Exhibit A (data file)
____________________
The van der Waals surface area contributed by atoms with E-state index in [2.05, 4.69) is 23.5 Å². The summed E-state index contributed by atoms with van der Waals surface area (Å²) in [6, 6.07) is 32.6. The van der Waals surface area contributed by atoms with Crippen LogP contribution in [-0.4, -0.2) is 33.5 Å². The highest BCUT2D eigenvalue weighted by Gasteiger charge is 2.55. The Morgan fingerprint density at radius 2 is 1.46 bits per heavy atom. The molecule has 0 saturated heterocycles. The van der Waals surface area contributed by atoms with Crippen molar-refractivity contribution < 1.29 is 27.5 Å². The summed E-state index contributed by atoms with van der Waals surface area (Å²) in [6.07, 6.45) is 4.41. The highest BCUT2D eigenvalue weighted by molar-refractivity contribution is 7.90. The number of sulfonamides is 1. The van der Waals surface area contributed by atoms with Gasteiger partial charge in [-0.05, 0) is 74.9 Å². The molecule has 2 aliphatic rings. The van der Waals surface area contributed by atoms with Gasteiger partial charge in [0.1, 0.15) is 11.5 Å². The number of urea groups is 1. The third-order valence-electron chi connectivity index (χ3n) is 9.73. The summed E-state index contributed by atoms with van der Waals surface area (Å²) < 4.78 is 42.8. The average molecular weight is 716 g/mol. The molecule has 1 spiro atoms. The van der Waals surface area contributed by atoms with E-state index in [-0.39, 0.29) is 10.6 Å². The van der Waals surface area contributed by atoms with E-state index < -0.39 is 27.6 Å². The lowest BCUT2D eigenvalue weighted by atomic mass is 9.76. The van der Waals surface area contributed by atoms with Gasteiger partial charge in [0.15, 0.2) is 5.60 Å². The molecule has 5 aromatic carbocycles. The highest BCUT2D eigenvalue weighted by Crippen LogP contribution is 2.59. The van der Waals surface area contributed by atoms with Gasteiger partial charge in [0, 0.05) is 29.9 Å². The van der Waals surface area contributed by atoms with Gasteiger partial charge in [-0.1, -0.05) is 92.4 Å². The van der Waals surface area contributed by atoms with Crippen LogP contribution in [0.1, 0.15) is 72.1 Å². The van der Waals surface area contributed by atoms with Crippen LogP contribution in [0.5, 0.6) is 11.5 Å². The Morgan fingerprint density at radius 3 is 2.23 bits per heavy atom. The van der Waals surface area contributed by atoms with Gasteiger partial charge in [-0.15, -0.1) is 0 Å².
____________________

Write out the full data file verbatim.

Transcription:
The van der Waals surface area contributed by atoms with E-state index in [2.05, 4.69) is 23.5 Å². The summed E-state index contributed by atoms with van der Waals surface area (Å²) in [6, 6.07) is 32.6. The van der Waals surface area contributed by atoms with Crippen LogP contribution in [-0.4, -0.2) is 33.5 Å². The highest BCUT2D eigenvalue weighted by Gasteiger charge is 2.55. The Morgan fingerprint density at radius 2 is 1.46 bits per heavy atom. The molecule has 0 saturated heterocycles. The van der Waals surface area contributed by atoms with Crippen molar-refractivity contribution < 1.29 is 27.5 Å². The summed E-state index contributed by atoms with van der Waals surface area (Å²) in [6.07, 6.45) is 4.41. The highest BCUT2D eigenvalue weighted by molar-refractivity contribution is 7.90. The number of sulfonamides is 1. The van der Waals surface area contributed by atoms with Gasteiger partial charge in [-0.05, 0) is 74.9 Å². The molecule has 2 aliphatic rings. The van der Waals surface area contributed by atoms with Gasteiger partial charge in [0.1, 0.15) is 11.5 Å². The number of urea groups is 1. The third-order valence-electron chi connectivity index (χ3n) is 9.73. The summed E-state index contributed by atoms with van der Waals surface area (Å²) < 4.78 is 42.8. The average molecular weight is 716 g/mol. The molecule has 1 spiro atoms. The van der Waals surface area contributed by atoms with E-state index in [-0.39, 0.29) is 10.6 Å². The van der Waals surface area contributed by atoms with E-state index < -0.39 is 27.6 Å². The lowest BCUT2D eigenvalue weighted by atomic mass is 9.76. The van der Waals surface area contributed by atoms with Gasteiger partial charge in [0.15, 0.2) is 5.60 Å². The molecule has 5 aromatic carbocycles. The highest BCUT2D eigenvalue weighted by Crippen LogP contribution is 2.59. The van der Waals surface area contributed by atoms with Gasteiger partial charge in [0, 0.05) is 29.9 Å². The van der Waals surface area contributed by atoms with Gasteiger partial charge in [-0.1, -0.05) is 92.4 Å². The van der Waals surface area contributed by atoms with Crippen LogP contribution in [0.1, 0.15) is 72.1 Å². The van der Waals surface area contributed by atoms with Crippen LogP contribution in [0.5, 0.6) is 11.5 Å². The Morgan fingerprint density at radius 3 is 2.23 bits per heavy atom. The van der Waals surface area contributed by atoms with Gasteiger partial charge in [-0.15, -0.1) is 0 Å².